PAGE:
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White House Press Secretary Kayleigh McEnany spoke during a news briefing at the White House in Washington on June 17. Alex Wong / Getty Images

White House Press Secretary Kayleigh McEnany would not have responded immediately when asked if President Trump or the White House would be held accountable if attendees caught a corona during a demonstration in Talka, Oklahoma on Saturday.

McEnany entered into an extensive exchange with CNN’s Jim Acosta, but never answered the question directly.

“The campaign has taken some steps to ensure that it is a safe rally, temperature controls, hand sanitizers and masks,” McEnany told a news conference on Wednesday. “We are taking precautions.

CNN reported that participants in Trump’s upcoming rally they must agree not to sue the campaign if they are infected with coronavirus.

Rallygoers are invited to RSVP to attend the event and by registering, they must agree to a waiver stating that they recognize that “there is an inherent risk of exposure to COVID-19 in any public place where there are people.”

Asked by Acosta if participants should wear masks, McEnany said they would not be asked.

“They will be given a mask, it depends on whether they make that decision,” he said, adding that “CDC guidelines are recommended but not required” and that they were “personal choice of individuals”.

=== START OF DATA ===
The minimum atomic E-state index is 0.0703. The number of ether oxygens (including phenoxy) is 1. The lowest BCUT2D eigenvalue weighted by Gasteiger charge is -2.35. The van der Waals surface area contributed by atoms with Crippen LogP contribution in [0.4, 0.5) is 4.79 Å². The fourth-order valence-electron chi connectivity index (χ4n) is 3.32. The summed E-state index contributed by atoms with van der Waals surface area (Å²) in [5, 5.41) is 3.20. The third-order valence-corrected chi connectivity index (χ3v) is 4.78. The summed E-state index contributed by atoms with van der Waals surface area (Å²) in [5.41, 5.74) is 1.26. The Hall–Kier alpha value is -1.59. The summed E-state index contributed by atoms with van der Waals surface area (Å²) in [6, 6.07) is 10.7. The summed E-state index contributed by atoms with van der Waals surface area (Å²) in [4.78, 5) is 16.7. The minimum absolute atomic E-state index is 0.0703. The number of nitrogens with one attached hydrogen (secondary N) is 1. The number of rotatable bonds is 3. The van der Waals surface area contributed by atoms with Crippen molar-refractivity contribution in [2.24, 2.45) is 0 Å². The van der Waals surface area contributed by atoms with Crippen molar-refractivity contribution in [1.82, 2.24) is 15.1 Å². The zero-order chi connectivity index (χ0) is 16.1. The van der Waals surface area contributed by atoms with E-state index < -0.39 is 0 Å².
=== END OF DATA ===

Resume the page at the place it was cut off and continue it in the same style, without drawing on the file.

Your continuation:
McEnany later accused the media of lacking “internal cohesion” because they did not ask the same questions to protesters who came out across the country after the death of George Floyd.

Acosta said they were working against injustice, racism and police brutality, were not attending a political rally, and asked again if the President or the White House would take responsibility if people fell ill.

McEnany’s diversion attacked healthcare professionals who came out in support of the protests, and reiterated that the campaign had taken “certain measures to ensure that it was a safe rally.”

Asked later by another reporter if the White House position was that outdoor events and indoor events pose the same risk to the Korean, McEnany said it was the White House’s position that “the media should not make decisions about this. with their guidelines for us based on the social distance on political ideology. ”

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